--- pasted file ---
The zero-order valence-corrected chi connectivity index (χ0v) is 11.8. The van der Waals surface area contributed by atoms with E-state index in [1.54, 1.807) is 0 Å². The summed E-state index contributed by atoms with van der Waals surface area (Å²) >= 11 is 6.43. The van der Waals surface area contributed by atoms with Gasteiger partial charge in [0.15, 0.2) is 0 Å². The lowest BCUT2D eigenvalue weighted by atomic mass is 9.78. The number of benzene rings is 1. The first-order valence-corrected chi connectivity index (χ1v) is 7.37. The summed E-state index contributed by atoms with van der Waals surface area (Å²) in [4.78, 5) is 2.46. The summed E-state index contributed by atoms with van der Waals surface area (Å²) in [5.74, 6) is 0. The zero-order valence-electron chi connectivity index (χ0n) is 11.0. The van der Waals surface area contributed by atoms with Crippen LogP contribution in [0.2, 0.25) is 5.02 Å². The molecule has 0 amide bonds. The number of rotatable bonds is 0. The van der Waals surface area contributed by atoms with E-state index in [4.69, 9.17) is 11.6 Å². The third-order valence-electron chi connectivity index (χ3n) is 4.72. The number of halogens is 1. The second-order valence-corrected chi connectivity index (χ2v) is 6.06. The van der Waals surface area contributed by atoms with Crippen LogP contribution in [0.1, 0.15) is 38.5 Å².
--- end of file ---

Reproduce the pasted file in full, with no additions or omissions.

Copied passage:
The zero-order valence-corrected chi connectivity index (χ0v) is 11.8. The van der Waals surface area contributed by atoms with E-state index in [1.54, 1.807) is 0 Å². The summed E-state index contributed by atoms with van der Waals surface area (Å²) >= 11 is 6.43. The van der Waals surface area contributed by atoms with Gasteiger partial charge in [0.15, 0.2) is 0 Å². The lowest BCUT2D eigenvalue weighted by atomic mass is 9.78. The number of benzene rings is 1. The first-order valence-corrected chi connectivity index (χ1v) is 7.37. The summed E-state index contributed by atoms with van der Waals surface area (Å²) in [4.78, 5) is 2.46. The summed E-state index contributed by atoms with van der Waals surface area (Å²) in [5.74, 6) is 0. The zero-order valence-electron chi connectivity index (χ0n) is 11.0. The van der Waals surface area contributed by atoms with Crippen LogP contribution in [0.2, 0.25) is 5.02 Å². The molecule has 0 amide bonds. The number of rotatable bonds is 0. The van der Waals surface area contributed by atoms with E-state index in [4.69, 9.17) is 11.6 Å². The third-order valence-electron chi connectivity index (χ3n) is 4.72. The number of halogens is 1. The second-order valence-corrected chi connectivity index (χ2v) is 6.06. The van der Waals surface area contributed by atoms with Crippen LogP contribution in [0.1, 0.15) is 38.5 Å².